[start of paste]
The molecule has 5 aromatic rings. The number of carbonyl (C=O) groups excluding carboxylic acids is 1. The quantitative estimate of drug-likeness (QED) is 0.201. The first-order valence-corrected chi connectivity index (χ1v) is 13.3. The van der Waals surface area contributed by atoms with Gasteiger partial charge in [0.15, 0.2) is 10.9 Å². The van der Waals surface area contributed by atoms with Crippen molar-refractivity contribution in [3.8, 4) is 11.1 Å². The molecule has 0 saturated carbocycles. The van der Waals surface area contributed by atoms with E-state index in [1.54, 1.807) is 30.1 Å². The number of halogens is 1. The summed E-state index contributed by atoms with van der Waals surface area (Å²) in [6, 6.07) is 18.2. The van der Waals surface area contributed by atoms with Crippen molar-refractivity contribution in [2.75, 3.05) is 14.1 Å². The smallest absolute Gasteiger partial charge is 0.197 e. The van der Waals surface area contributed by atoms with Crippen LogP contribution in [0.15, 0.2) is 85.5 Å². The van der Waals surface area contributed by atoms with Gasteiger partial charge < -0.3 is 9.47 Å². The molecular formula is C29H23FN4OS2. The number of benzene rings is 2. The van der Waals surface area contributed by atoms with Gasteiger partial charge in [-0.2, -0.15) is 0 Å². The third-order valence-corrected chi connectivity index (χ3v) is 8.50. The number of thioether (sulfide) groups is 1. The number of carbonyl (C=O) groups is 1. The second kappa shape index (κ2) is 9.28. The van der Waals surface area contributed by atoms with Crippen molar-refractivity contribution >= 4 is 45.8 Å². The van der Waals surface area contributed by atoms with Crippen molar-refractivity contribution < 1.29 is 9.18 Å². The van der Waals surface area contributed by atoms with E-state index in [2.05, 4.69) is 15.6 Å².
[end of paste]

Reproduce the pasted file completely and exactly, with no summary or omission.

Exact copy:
The molecule has 5 aromatic rings. The number of carbonyl (C=O) groups excluding carboxylic acids is 1. The quantitative estimate of drug-likeness (QED) is 0.201. The first-order valence-corrected chi connectivity index (χ1v) is 13.3. The van der Waals surface area contributed by atoms with Gasteiger partial charge in [0.15, 0.2) is 10.9 Å². The van der Waals surface area contributed by atoms with Crippen molar-refractivity contribution in [3.8, 4) is 11.1 Å². The molecule has 0 saturated carbocycles. The van der Waals surface area contributed by atoms with E-state index in [1.54, 1.807) is 30.1 Å². The number of halogens is 1. The summed E-state index contributed by atoms with van der Waals surface area (Å²) in [6, 6.07) is 18.2. The van der Waals surface area contributed by atoms with Crippen molar-refractivity contribution in [2.75, 3.05) is 14.1 Å². The smallest absolute Gasteiger partial charge is 0.197 e. The van der Waals surface area contributed by atoms with Crippen LogP contribution in [0.15, 0.2) is 85.5 Å². The van der Waals surface area contributed by atoms with Gasteiger partial charge < -0.3 is 9.47 Å². The molecular formula is C29H23FN4OS2. The number of benzene rings is 2. The van der Waals surface area contributed by atoms with Gasteiger partial charge in [-0.2, -0.15) is 0 Å². The third-order valence-corrected chi connectivity index (χ3v) is 8.50. The number of thioether (sulfide) groups is 1. The number of carbonyl (C=O) groups is 1. The second kappa shape index (κ2) is 9.28. The van der Waals surface area contributed by atoms with Crippen molar-refractivity contribution >= 4 is 45.8 Å². The van der Waals surface area contributed by atoms with Crippen molar-refractivity contribution < 1.29 is 9.18 Å². The van der Waals surface area contributed by atoms with E-state index in [2.05, 4.69) is 15.6 Å².